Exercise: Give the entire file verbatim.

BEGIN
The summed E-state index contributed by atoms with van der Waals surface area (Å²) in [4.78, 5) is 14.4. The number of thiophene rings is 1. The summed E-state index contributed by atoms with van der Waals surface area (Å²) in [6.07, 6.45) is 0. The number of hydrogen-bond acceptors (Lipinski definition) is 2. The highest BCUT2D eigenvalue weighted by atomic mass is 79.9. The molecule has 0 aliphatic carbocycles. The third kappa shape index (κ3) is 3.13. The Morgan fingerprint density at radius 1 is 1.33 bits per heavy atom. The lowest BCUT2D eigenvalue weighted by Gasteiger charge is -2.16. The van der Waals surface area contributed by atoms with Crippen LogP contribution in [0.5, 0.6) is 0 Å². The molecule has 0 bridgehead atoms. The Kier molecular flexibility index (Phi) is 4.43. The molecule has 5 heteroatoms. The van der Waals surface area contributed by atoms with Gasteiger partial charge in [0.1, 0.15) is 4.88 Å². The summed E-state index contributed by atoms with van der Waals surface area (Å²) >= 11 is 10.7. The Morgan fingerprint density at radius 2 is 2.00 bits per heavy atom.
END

The summed E-state index contributed by atoms with van der Waals surface area (Å²) in [4.78, 5) is 14.4. The number of thiophene rings is 1. The summed E-state index contributed by atoms with van der Waals surface area (Å²) in [6.07, 6.45) is 0. The number of hydrogen-bond acceptors (Lipinski definition) is 2. The highest BCUT2D eigenvalue weighted by atomic mass is 79.9. The molecule has 0 aliphatic carbocycles. The third kappa shape index (κ3) is 3.13. The Morgan fingerprint density at radius 1 is 1.33 bits per heavy atom. The lowest BCUT2D eigenvalue weighted by Gasteiger charge is -2.16. The van der Waals surface area contributed by atoms with Crippen LogP contribution in [0.5, 0.6) is 0 Å². The molecule has 0 bridgehead atoms. The Kier molecular flexibility index (Phi) is 4.43. The molecule has 5 heteroatoms. The van der Waals surface area contributed by atoms with Gasteiger partial charge in [0.1, 0.15) is 4.88 Å². The summed E-state index contributed by atoms with van der Waals surface area (Å²) >= 11 is 10.7. The Morgan fingerprint density at radius 2 is 2.00 bits per heavy atom.